Covid-19: What’s our next move?
We asked NTSN Member Lindsay Green about how the past year is influencing her plans for the future.2 min read Published: 30 Apr 2021
Lindsay Green, Assistant Director of Disability Services @ Marymount Manhattan College
The last year has been pivotal for us all.
Students with disabilities and those who support and advocate for them have been especially impacted. Remote learning has changed the game for accommodations and communication with students.
Two key takeaways
What I learned the most is that no matter what happens, this community will show up and make the necessary adaptations to create access and opportunity for students with disabilities.
I also learned that students are resilient and that the more you communicate with them, the more they are willing and able to work with and create an inclusive, welcoming environment thriving for accessibility.
The road ahead
My institution is moving towards a predominantly in-person mode of education in the Fall.
This means that our testing room will need to adapt to fulfill social distancing standards, our tutoring services will also return to face to face; it’ll once again change how we do things.
Moving from remote and virtual models, one thing that has crossed my mind is the transition students will face converting back to a traditional setting. We’ll need to consider possible social anxiety (and anxieties around COVID-19), guiding them back to a campus schedule and the need for sustained concentration.
What’s different now?
Over the last year, students have had the opportunity to do schoolwork on their own time, they had time to review their notes and they had time to take for themselves. Now that commuting, working in person and other social engagements are resuming, consideration for structuring time management may need to take place.
Adjustment requirements for communication is another aspect that will change. Offices that require in- person intake meetings and all communications to happen in-person can be shifted to a choice on the student; do they want a phone-call, a video call or an in-person meeting? Adjusting communication while creating opportunity for choice will be impactful to the students and will show recognition of the past 12 months.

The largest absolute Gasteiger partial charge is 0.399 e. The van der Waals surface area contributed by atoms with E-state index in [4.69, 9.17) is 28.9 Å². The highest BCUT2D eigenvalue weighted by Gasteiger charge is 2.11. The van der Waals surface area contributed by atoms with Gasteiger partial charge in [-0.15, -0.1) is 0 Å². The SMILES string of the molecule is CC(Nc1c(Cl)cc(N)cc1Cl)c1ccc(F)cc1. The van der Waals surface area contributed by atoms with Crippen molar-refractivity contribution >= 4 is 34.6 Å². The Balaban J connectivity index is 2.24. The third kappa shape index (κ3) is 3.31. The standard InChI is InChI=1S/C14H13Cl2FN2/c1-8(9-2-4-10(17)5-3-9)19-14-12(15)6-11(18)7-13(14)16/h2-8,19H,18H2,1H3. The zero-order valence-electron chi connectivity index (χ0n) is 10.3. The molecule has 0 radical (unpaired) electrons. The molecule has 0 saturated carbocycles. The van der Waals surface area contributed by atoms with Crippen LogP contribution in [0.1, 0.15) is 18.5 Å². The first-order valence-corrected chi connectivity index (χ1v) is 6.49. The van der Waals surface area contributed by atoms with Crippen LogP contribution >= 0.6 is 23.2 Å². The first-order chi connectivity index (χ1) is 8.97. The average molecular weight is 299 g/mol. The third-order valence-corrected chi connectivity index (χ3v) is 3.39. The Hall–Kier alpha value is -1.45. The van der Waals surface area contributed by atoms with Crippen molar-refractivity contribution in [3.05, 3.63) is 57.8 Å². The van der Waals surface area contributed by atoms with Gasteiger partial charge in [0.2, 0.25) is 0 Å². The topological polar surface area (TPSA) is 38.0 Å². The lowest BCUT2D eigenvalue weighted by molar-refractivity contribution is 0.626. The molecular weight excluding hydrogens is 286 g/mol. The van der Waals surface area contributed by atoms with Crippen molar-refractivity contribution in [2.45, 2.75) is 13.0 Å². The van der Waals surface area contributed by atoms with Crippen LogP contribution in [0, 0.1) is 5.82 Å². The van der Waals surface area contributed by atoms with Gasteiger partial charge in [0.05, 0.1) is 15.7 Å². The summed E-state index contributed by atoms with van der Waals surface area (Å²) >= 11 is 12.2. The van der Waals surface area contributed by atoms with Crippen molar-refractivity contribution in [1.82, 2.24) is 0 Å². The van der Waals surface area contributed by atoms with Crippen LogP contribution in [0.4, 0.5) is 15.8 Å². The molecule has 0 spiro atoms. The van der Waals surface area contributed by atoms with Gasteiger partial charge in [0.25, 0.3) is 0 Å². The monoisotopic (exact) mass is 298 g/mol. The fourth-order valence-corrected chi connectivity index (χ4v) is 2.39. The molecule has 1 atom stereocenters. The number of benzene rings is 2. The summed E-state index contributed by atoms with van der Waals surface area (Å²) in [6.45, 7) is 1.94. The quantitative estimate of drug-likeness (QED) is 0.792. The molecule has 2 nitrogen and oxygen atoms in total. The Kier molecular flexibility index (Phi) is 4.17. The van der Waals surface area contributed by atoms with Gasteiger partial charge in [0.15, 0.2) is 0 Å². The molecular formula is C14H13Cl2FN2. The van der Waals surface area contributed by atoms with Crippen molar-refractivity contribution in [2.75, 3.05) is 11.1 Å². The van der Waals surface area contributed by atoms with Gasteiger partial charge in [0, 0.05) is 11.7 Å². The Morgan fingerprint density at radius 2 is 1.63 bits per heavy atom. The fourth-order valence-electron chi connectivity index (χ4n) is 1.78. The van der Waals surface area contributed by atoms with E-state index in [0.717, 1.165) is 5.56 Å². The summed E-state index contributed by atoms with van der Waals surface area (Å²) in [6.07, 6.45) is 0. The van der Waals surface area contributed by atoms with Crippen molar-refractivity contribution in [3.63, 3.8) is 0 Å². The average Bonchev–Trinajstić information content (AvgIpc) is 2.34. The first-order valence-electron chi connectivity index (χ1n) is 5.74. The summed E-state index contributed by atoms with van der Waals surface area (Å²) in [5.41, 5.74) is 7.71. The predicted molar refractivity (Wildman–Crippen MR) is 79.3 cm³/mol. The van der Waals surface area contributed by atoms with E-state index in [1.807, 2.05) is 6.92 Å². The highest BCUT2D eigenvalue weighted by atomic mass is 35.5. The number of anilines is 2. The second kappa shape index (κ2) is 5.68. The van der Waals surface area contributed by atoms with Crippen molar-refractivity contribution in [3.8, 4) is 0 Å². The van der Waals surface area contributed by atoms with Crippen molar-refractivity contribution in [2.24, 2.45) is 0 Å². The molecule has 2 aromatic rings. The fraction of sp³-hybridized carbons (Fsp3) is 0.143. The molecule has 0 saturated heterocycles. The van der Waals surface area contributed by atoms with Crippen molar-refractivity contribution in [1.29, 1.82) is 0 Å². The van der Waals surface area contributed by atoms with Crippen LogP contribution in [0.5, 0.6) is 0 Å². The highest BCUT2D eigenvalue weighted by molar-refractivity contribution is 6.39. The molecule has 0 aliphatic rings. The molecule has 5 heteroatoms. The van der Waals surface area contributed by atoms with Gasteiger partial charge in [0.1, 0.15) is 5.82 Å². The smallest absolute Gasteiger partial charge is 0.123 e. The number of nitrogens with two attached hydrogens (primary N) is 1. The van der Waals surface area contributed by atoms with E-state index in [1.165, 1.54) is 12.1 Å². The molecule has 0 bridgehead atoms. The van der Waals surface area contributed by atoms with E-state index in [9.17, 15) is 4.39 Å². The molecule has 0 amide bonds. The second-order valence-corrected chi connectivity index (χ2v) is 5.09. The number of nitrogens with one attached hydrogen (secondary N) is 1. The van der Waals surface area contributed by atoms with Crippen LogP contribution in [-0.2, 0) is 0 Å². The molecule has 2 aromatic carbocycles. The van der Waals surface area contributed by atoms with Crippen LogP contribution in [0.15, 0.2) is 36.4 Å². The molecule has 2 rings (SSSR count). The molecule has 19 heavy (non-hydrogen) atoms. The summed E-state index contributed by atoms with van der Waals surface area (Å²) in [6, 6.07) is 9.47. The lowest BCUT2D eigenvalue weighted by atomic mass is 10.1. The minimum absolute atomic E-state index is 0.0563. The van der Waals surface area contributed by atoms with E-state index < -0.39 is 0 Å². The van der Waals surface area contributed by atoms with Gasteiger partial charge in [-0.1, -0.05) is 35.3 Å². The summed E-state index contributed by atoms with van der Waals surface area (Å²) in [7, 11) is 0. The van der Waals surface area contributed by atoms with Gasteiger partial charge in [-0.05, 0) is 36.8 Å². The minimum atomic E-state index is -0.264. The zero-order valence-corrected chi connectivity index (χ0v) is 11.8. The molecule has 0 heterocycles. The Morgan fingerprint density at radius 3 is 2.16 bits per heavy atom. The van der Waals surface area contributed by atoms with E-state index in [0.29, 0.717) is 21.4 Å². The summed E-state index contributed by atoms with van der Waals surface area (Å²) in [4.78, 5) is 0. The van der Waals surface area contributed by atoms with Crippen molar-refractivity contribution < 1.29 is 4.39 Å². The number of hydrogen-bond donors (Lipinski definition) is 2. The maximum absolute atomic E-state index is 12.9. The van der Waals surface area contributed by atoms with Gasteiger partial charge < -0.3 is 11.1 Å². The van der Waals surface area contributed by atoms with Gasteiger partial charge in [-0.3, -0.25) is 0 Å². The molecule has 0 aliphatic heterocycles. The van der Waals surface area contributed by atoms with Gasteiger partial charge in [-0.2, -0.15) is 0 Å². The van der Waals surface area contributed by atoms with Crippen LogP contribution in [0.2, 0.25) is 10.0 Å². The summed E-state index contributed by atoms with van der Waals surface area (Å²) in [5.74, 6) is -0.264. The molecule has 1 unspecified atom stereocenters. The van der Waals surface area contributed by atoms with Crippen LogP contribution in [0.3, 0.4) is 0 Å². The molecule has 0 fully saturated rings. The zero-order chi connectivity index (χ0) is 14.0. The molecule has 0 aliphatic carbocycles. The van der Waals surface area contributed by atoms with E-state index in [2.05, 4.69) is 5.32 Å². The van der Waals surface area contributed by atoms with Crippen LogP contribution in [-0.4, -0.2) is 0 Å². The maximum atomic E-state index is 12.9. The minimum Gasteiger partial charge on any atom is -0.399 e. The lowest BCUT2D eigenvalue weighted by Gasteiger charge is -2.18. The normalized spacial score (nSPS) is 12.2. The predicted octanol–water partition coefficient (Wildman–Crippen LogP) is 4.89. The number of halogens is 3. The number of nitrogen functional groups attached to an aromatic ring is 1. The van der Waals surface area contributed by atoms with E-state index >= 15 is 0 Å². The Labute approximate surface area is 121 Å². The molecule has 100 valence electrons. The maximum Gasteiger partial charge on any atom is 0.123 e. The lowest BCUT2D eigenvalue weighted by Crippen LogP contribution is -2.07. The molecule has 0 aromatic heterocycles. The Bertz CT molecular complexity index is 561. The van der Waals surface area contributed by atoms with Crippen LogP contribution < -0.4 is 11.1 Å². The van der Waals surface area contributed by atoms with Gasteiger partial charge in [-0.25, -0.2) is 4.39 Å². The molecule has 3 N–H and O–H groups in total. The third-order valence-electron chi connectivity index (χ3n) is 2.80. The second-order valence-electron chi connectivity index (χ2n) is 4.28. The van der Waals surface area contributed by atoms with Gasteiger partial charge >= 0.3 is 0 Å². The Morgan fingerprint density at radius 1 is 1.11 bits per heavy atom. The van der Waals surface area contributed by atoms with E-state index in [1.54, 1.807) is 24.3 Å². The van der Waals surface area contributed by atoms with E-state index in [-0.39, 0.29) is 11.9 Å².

It’s time for transformation
Since this pandemic has left such a mark on society and on education, it is important that we acknowledge that we cannot just revert to a model that existed and may have worked in the past. We need to revolutionize the classroom experience, think about how social engagements and communications can affect students and what ways we can adapt and move to a model that works for each specific student.
We’ve seen how remote education has been successful. Now we can take aspects of these models and bring them to a hybrid approach and more. Taking in the needs and considerations of each student is important, especially in this time of transition to in-person learning.
Moving forward, I want to create a reliable, inclusive experience for students who are receiving accommodations so that in the future, if another pandemic alters the way education is being offered, the stable foundation is already built.
This means supporting students in a full, holistic way while also setting up cohesive streamlined methods of allocating support services and accommodations virtually and in-person.
Overall, I believe the last year introduced positive change to education and forcefully made institutions take a look at their practices and move to a model that is inclusive and efficient for students to succeed in.
More from Supporting StudentsView All
What software exists to help with the retention of students?
We run down our top tech picks for greater student engagement and retention.
What strategies exist for student engagement and retention?
How can you increase student engagement on your campus?
How to improve student retention rates at your institution
High retention benefits learners and institutions. Here's how to improve it